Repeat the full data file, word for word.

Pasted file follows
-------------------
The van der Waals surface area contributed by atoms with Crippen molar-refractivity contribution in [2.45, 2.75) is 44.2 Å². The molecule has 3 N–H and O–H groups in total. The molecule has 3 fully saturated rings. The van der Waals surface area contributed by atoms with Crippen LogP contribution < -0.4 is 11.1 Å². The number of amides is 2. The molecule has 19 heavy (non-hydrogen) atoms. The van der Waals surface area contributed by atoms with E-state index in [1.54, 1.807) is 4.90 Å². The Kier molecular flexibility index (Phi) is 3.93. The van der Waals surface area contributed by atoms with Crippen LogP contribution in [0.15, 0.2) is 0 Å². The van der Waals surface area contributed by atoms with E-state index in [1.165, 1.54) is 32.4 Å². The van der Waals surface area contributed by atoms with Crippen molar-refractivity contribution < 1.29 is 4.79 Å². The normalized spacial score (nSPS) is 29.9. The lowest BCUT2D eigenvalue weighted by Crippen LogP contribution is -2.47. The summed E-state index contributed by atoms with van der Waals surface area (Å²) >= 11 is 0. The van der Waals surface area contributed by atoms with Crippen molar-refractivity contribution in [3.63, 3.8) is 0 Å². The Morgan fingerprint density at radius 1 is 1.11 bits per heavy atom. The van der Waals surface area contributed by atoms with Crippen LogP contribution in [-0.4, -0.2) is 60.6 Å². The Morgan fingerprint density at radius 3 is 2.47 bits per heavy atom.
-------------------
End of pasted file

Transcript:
The van der Waals surface area contributed by atoms with Crippen molar-refractivity contribution in [2.45, 2.75) is 44.2 Å². The molecule has 3 N–H and O–H groups in total. The molecule has 3 fully saturated rings. The van der Waals surface area contributed by atoms with Crippen LogP contribution < -0.4 is 11.1 Å². The number of amides is 2. The molecule has 19 heavy (non-hydrogen) atoms. The van der Waals surface area contributed by atoms with E-state index in [1.54, 1.807) is 4.90 Å². The Kier molecular flexibility index (Phi) is 3.93. The van der Waals surface area contributed by atoms with Crippen LogP contribution in [0.15, 0.2) is 0 Å². The van der Waals surface area contributed by atoms with E-state index in [1.165, 1.54) is 32.4 Å². The van der Waals surface area contributed by atoms with Crippen molar-refractivity contribution < 1.29 is 4.79 Å². The normalized spacial score (nSPS) is 29.9. The lowest BCUT2D eigenvalue weighted by Crippen LogP contribution is -2.47. The summed E-state index contributed by atoms with van der Waals surface area (Å²) >= 11 is 0. The van der Waals surface area contributed by atoms with Crippen molar-refractivity contribution in [3.63, 3.8) is 0 Å². The Morgan fingerprint density at radius 1 is 1.11 bits per heavy atom. The van der Waals surface area contributed by atoms with Crippen LogP contribution in [-0.4, -0.2) is 60.6 Å². The Morgan fingerprint density at radius 3 is 2.47 bits per heavy atom.